Back at Macbeth’s homestead the foul deed is done (finally) by Macbeth, covered up by his Lady, and the prophecy fulfilled. Sadly for the now-royal couple they’re not able to enjoy their new status for long. Macbeth rapidly slides into madness, murdering people—including his friends and their families—any time he feels the least bit threatened. He blabs incriminating details at one of the most awkward dinner parties ever, wanders outside in his nightie to consort with the witches, and generally falls apart. Lady Macbeth hangs on to her own sanity with grim determination, but eventually she, too, gives up the fight. Her famous “mad scene” is chilling, all the more because it’s delivered with such quiet despair.

I found Fassbender’s performance more uneven. Sometimes he’s fantastic; his hard, weather-beaten and war-torn exterior not quite hiding the damaged soul inside. Other times he’s just kind of odd. Much of that oddness I place at the director’s door; surely Kurzel was the one who decided  Macbeth’s “tomorrow and tomorrow and tomorrow” speech would be whispered over his dead wife’s body. Speaking of whispering, much of Macbeth’s dialogue is muttered in a monotone that can make him hard to follow, while his final lines are delivered so slowly I found myself mentally urging him to “just shut up and die already.” When he’s good, he’s very good, but when he’s not you’ll be glad the movie clocks in under two hours.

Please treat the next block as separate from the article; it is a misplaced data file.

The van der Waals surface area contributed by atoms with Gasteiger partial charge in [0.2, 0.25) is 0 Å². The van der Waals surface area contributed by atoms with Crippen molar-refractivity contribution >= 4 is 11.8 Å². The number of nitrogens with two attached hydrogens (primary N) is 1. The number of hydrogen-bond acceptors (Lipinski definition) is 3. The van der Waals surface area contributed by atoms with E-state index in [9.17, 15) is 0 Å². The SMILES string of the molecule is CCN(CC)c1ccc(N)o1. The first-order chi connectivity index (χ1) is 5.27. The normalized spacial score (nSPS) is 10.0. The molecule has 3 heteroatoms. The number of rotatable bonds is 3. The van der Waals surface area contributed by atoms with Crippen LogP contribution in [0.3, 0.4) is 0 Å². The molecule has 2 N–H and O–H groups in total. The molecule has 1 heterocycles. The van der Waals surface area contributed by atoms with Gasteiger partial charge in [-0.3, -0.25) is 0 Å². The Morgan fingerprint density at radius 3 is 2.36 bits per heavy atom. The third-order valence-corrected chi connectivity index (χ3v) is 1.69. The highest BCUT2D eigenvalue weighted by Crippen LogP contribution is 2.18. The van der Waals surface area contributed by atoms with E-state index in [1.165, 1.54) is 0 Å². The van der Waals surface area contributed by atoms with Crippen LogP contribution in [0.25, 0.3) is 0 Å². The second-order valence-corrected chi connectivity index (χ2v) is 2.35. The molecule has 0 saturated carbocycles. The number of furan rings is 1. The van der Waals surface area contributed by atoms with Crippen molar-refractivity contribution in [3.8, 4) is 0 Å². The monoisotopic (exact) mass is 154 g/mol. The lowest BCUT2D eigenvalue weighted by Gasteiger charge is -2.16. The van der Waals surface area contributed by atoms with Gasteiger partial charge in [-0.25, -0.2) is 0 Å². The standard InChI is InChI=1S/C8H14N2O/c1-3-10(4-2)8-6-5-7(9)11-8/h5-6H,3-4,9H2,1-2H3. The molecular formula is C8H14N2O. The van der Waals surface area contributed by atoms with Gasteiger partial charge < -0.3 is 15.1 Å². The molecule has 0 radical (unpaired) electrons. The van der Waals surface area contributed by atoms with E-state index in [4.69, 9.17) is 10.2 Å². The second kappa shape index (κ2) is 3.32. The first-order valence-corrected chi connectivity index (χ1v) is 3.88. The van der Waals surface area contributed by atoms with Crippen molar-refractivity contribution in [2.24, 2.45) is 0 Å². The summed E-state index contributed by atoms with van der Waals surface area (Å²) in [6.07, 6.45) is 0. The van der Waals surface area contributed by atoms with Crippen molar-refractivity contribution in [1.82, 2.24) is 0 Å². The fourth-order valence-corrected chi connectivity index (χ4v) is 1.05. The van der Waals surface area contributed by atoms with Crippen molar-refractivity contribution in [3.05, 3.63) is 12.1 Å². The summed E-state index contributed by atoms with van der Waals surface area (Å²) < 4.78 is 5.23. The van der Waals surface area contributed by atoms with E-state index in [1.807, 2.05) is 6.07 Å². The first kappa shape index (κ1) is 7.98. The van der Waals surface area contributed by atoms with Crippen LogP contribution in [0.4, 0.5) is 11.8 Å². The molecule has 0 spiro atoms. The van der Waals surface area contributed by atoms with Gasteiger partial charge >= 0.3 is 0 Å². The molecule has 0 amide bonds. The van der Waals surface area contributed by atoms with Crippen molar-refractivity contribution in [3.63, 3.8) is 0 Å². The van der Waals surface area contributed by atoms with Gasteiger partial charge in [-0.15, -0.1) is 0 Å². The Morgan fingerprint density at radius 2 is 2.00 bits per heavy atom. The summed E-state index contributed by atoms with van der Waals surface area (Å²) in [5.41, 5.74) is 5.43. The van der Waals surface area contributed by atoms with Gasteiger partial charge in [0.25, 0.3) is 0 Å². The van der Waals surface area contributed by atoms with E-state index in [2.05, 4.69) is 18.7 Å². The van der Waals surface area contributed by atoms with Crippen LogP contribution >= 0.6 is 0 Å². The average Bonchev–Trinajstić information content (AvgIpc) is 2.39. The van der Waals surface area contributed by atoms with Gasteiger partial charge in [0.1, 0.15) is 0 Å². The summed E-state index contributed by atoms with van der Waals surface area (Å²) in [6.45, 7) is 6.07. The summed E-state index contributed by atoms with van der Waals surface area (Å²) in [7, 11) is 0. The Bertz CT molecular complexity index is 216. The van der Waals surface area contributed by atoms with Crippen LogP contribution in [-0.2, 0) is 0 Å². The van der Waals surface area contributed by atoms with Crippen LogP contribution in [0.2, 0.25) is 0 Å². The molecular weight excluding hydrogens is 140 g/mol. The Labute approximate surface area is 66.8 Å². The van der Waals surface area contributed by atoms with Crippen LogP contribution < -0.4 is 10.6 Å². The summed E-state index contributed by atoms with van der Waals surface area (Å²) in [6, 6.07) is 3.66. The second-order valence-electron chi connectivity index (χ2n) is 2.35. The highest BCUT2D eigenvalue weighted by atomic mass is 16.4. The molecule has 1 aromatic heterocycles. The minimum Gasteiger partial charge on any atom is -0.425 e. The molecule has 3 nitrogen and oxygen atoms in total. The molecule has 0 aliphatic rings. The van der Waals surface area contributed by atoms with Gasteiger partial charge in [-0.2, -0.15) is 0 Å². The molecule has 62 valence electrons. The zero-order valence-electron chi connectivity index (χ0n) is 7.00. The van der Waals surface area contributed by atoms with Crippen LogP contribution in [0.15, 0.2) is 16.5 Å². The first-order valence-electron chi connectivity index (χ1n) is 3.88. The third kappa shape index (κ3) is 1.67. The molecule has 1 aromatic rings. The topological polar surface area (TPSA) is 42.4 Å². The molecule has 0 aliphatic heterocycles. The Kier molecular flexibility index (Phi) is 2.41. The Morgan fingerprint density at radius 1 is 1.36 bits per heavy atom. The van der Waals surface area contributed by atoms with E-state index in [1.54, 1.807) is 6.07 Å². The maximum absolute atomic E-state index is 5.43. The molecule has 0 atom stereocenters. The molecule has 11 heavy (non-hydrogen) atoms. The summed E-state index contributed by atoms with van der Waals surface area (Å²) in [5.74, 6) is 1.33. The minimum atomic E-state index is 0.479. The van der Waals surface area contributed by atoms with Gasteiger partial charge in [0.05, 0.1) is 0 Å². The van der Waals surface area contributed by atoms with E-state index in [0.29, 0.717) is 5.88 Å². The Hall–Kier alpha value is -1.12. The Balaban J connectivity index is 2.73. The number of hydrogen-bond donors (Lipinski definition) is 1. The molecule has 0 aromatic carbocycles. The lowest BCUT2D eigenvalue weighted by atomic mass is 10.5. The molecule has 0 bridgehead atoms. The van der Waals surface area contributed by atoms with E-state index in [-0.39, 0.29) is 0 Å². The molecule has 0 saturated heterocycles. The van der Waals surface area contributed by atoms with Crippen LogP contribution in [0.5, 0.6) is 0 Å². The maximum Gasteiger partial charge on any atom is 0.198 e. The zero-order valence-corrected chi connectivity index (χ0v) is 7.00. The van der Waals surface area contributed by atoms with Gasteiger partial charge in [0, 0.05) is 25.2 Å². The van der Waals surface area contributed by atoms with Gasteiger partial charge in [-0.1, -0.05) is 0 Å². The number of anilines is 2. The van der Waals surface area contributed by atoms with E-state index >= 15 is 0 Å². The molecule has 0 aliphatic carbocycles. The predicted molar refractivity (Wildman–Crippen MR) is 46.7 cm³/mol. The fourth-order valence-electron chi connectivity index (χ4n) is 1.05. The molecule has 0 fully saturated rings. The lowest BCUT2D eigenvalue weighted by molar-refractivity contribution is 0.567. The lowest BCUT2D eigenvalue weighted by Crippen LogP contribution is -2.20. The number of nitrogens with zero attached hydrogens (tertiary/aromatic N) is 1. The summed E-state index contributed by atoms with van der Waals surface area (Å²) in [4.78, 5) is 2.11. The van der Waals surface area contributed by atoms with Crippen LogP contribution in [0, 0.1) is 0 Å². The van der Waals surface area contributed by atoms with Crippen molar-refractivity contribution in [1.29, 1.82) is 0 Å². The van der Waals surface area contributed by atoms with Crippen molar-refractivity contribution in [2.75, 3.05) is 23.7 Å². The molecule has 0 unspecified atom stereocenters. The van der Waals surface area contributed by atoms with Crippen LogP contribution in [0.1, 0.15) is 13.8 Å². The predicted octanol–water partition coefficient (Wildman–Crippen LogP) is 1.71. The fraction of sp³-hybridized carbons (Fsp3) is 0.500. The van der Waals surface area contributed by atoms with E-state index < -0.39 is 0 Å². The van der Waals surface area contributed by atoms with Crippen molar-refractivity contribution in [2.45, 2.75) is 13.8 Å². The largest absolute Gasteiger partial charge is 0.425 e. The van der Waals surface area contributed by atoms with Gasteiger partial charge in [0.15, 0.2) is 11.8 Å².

Look, it’s interesting in its way and it’s (mostly) Shakespeare so it has a certain cultural value. I wouldn’t say not to see it... you just need to know what you’re in for if you do.

SEE ALSO: Romantic Spark Missing from Otherwise Handsome Romeo and Juliet

CAUTIONS (may contain spoilers):

  • Drugs/Alcohol: Macbeth and others drink from goblets that presumably contain alcohol. Macbeth occasionally acts drunk but could just be crazy. He drinks something nasty given to him by the witches.
  • Language/Profanity: A couple of exclamations along the lines of Lady Macbeth’s famous “Out, da**ed spot” but they go by almost unnoticed in the flow of Shakespearean prose.
  • Sex/Nudity: The Macbeths have a sexually charged relationship and apparently find plotting a murder to be a turn on. Nothing is explicitly shown but it’s obvious what they’re up to and it’s not just planning and assassination.
  • Violent/Frightening/Intense: There are numerous battle scenes that include things such as stabbing, death by arrows, slashed throats, and blood spatter. Animal scavengers come to feed on the bodies. Duncan’s murder is violent and gory (“Yet who would have thought,” Lady Macbeth ponders, with good reason, “the old man to have had so much blood in him?”) A woman and her children are hunted down like animals and later burnt at the stake (mostly off-stage). Macbeth is forever embracing dead companions, whether they are actually present in the flesh or as ghosts.
  • Spiritual: At one point Macbeth cries out to Satan.

Publication date: December 9, 2015

SEE ALSO: Coriolanus Could Make New Fans for the Bard